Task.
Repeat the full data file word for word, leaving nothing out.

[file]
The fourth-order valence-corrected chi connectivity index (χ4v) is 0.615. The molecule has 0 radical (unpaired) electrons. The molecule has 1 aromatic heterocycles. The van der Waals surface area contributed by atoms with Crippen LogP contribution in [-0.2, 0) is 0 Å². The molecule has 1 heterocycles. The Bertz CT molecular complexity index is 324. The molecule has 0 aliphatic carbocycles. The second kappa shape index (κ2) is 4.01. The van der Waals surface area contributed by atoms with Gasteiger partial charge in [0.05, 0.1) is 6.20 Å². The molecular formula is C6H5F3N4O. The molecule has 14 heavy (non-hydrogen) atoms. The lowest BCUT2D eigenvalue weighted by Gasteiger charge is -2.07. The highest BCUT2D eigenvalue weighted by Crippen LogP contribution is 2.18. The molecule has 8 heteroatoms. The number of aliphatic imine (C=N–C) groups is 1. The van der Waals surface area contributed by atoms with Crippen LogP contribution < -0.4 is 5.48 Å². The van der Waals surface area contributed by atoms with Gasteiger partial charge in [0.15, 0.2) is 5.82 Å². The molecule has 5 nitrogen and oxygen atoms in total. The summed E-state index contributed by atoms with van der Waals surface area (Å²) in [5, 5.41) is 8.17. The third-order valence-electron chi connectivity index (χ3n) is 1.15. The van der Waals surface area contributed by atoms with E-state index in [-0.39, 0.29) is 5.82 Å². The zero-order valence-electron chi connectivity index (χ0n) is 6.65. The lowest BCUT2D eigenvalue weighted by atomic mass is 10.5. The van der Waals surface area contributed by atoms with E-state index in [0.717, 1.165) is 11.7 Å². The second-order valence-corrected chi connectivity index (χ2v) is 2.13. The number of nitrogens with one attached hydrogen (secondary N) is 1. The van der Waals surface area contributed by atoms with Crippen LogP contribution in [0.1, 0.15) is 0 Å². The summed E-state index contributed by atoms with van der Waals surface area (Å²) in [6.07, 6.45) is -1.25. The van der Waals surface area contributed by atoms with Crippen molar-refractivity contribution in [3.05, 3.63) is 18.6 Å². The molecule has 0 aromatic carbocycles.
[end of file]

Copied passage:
The fourth-order valence-corrected chi connectivity index (χ4v) is 0.615. The molecule has 0 radical (unpaired) electrons. The molecule has 1 aromatic heterocycles. The van der Waals surface area contributed by atoms with Crippen LogP contribution in [-0.2, 0) is 0 Å². The molecule has 1 heterocycles. The Bertz CT molecular complexity index is 324. The molecule has 0 aliphatic carbocycles. The second kappa shape index (κ2) is 4.01. The van der Waals surface area contributed by atoms with Gasteiger partial charge in [0.05, 0.1) is 6.20 Å². The molecular formula is C6H5F3N4O. The molecule has 14 heavy (non-hydrogen) atoms. The lowest BCUT2D eigenvalue weighted by Gasteiger charge is -2.07. The highest BCUT2D eigenvalue weighted by Crippen LogP contribution is 2.18. The molecule has 8 heteroatoms. The number of aliphatic imine (C=N–C) groups is 1. The van der Waals surface area contributed by atoms with Crippen LogP contribution < -0.4 is 5.48 Å². The van der Waals surface area contributed by atoms with Gasteiger partial charge in [0.15, 0.2) is 5.82 Å². The molecule has 5 nitrogen and oxygen atoms in total. The summed E-state index contributed by atoms with van der Waals surface area (Å²) in [5, 5.41) is 8.17. The third-order valence-electron chi connectivity index (χ3n) is 1.15. The van der Waals surface area contributed by atoms with E-state index in [-0.39, 0.29) is 5.82 Å². The zero-order valence-electron chi connectivity index (χ0n) is 6.65. The lowest BCUT2D eigenvalue weighted by atomic mass is 10.5. The van der Waals surface area contributed by atoms with E-state index in [0.717, 1.165) is 11.7 Å². The second-order valence-corrected chi connectivity index (χ2v) is 2.13. The number of nitrogens with one attached hydrogen (secondary N) is 1. The van der Waals surface area contributed by atoms with Crippen LogP contribution in [0.1, 0.15) is 0 Å². The summed E-state index contributed by atoms with van der Waals surface area (Å²) in [6.07, 6.45) is -1.25. The van der Waals surface area contributed by atoms with Crippen molar-refractivity contribution in [3.05, 3.63) is 18.6 Å². The molecule has 0 aromatic carbocycles.